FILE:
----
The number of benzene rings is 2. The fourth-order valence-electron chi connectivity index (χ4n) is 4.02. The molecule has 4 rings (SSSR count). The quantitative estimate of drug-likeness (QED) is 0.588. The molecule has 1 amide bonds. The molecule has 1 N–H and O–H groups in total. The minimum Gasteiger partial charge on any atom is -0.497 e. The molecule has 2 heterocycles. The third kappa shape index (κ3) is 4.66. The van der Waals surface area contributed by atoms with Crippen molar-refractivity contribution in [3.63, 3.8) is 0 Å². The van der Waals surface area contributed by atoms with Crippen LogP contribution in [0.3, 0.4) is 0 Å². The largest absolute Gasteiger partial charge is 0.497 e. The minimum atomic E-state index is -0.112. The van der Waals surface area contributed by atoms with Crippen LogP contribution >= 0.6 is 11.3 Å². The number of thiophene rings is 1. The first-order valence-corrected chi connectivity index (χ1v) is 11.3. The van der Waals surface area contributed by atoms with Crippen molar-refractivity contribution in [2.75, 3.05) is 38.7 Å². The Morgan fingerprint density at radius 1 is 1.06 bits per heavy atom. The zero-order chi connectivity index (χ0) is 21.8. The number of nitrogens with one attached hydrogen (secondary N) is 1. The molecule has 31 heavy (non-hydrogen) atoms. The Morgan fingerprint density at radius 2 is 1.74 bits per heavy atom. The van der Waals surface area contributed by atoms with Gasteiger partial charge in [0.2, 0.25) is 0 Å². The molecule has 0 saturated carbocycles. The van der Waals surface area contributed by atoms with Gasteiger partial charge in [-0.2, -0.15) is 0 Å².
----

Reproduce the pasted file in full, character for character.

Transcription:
The number of benzene rings is 2. The fourth-order valence-electron chi connectivity index (χ4n) is 4.02. The molecule has 4 rings (SSSR count). The quantitative estimate of drug-likeness (QED) is 0.588. The molecule has 1 amide bonds. The molecule has 1 N–H and O–H groups in total. The minimum Gasteiger partial charge on any atom is -0.497 e. The molecule has 2 heterocycles. The third kappa shape index (κ3) is 4.66. The van der Waals surface area contributed by atoms with Crippen molar-refractivity contribution in [3.63, 3.8) is 0 Å². The van der Waals surface area contributed by atoms with Crippen LogP contribution in [0.3, 0.4) is 0 Å². The largest absolute Gasteiger partial charge is 0.497 e. The minimum atomic E-state index is -0.112. The van der Waals surface area contributed by atoms with Crippen LogP contribution >= 0.6 is 11.3 Å². The number of thiophene rings is 1. The first-order valence-corrected chi connectivity index (χ1v) is 11.3. The van der Waals surface area contributed by atoms with Crippen molar-refractivity contribution in [2.75, 3.05) is 38.7 Å². The Morgan fingerprint density at radius 1 is 1.06 bits per heavy atom. The zero-order chi connectivity index (χ0) is 21.8. The number of nitrogens with one attached hydrogen (secondary N) is 1. The molecule has 31 heavy (non-hydrogen) atoms. The Morgan fingerprint density at radius 2 is 1.74 bits per heavy atom. The van der Waals surface area contributed by atoms with Gasteiger partial charge in [0.2, 0.25) is 0 Å². The molecule has 0 saturated carbocycles. The van der Waals surface area contributed by atoms with Gasteiger partial charge in [-0.2, -0.15) is 0 Å².